Presentation on theme: "Flappers AKA Hot Chicks BY: Alex Swords. Hairstyle Start During the 1920s, flapper hairstyles welcomed in a whole new era of short hair for women The."— Presentation transcript:
Hairstyle Start During the 1920s, flapper hairstyles welcomed in a whole new era of short hair for women The independent women donned boyish cuts as part of their liberating style statement. These cuts worked with the higher hemlines of flapper dresses to physically take women one step closer to their male counterparts.
The Bob This cropped short style was shaped closely to the head, making for a more dramatically short cut than any women had previously worn. Flappers often wore their bobs straight and sleek unless they had naturally curly hair. Some flappers also added Marcel waves or finger waves. These lines of curved waves, which sit against the head, are those that most people think of when thoughts turn to a flapper's bob.
Shingle The shingle bob, also called the graduated bob, was another variation of flapper hairstyles. The haircut is characterized by the way the hair is cut at the back of the neck. It is razor cut so it's very short and in a V-shape.
The Eton Many flappers wore cloche hats that were bell- shaped and fitted. The Eton hairstyle worked perfectly with the cloche. The cropped super- short style featured slicked-down blunt cut hair and was made popular by cabaret star Josephine Baker. The Eton cut was very boyish, which is why it was named after the famed English school for boys. It offered such a masculine touch that many of the petite women who chose to wear this cut were actually mistaken for boys.
Flapper Origins During the early part of the twentieth century women in countries from Australia to Norway were gaining the right to vote, and more and more women were able to support themselves by working at jobs. In addition to women's new freedoms, by the 1920s there were automobiles to drive, films to see, and jazz music to dance to, and modern young women wanted to join in the fun. Young women were no longer content to spend hours binding themselves into burdensome layers of clothing or styling long masses of hair. The term flapper originated from this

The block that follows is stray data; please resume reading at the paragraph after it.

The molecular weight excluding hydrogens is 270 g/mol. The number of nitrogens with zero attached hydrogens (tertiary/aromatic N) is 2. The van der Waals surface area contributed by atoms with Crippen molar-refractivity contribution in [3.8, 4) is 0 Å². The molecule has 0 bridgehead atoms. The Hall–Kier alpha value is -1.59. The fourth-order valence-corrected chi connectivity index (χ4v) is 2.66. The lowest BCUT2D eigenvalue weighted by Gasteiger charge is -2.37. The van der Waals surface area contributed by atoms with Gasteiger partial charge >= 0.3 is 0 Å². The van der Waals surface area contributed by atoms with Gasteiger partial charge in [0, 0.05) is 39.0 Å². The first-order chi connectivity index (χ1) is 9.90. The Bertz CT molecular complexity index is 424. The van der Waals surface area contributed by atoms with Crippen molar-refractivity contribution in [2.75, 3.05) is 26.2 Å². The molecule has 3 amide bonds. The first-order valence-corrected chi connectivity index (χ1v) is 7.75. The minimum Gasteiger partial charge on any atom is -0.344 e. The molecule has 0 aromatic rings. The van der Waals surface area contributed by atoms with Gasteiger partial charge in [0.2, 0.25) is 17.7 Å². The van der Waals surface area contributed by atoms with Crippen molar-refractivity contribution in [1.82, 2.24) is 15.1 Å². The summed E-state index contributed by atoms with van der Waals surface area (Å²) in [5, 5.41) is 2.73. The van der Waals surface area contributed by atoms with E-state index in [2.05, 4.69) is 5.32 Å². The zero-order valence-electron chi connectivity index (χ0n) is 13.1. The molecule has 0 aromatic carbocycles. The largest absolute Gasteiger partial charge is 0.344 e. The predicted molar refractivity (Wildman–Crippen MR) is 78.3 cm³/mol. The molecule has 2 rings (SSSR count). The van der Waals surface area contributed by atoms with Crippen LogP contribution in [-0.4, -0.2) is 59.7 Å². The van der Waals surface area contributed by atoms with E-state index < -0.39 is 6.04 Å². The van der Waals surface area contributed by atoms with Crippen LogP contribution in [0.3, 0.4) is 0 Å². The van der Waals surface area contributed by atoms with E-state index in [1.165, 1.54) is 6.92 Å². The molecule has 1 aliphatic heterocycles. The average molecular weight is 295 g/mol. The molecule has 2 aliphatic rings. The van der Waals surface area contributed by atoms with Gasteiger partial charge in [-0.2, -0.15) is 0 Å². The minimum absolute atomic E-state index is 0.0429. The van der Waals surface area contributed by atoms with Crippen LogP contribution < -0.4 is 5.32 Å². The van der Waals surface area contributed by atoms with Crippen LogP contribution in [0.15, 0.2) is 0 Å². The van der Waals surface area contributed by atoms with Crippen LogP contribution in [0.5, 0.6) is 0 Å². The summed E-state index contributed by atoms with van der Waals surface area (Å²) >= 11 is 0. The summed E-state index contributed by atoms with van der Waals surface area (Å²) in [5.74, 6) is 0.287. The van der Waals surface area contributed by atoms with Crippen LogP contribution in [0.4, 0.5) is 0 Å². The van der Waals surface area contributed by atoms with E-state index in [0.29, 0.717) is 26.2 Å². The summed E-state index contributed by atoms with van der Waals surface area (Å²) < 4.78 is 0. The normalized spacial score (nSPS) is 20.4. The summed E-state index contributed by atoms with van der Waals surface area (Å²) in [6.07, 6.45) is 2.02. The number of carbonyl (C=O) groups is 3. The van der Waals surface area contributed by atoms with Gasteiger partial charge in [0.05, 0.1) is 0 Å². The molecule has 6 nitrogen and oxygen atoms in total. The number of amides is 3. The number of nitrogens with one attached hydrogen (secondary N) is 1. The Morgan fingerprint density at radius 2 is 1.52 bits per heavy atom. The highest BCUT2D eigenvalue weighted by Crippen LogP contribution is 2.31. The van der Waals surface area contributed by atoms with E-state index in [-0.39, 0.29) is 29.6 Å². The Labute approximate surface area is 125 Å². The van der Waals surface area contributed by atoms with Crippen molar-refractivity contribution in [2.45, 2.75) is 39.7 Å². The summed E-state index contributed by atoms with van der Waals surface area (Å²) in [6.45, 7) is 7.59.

Styles of the skirt over time From 1913 the hemline had begun to show a little ankle. Between 1916 and 1929 hemlines rose steadily, faltered then rose again. In 1918 skirt lengths were just below calf length. In 1919 skirt lengths were calf length. Between 1920 and 1924 skirts remained calf length with fluctuations of an inch or two according to garment style. Skirts were actually still rather long, but were designed to confuse.
Why be a Flapper? Had many right and were treated fairly Personal liberty and freedom were buzzword or slogan for flappers. Choice was not a privilege, but a “god given” right. Flappers were free to choose a career, their mate or mates, who they vote for, the make-up they wear, the clothes they wear, and their sexuality. They choose their own destiny Flappers like freedom and power
What is a Flapper exactly? The term "flapper", which became common slang in the 1920s, referred to a "new breed" of young women who wore short skirts, bobbed their hair, and flaunted their disapproval for what was then considered "decent" behavior. The typical flapper was unafraid to wear cosmetics or to be seen smoking or drinking alcoholic beverages in public.
Betty Boop August 9, 1930 (Betty first appeared) A hold over from the 1920's, Betty Boop is the perfect "flapper“ Betty does this best - she can flirt and tease but remain pure and innocent Betty Boop is an animated cartoon character created by Max Fleischer Her popularity was drawn largely from adult audiences, and the cartoons, contained many sexual and psychological elements
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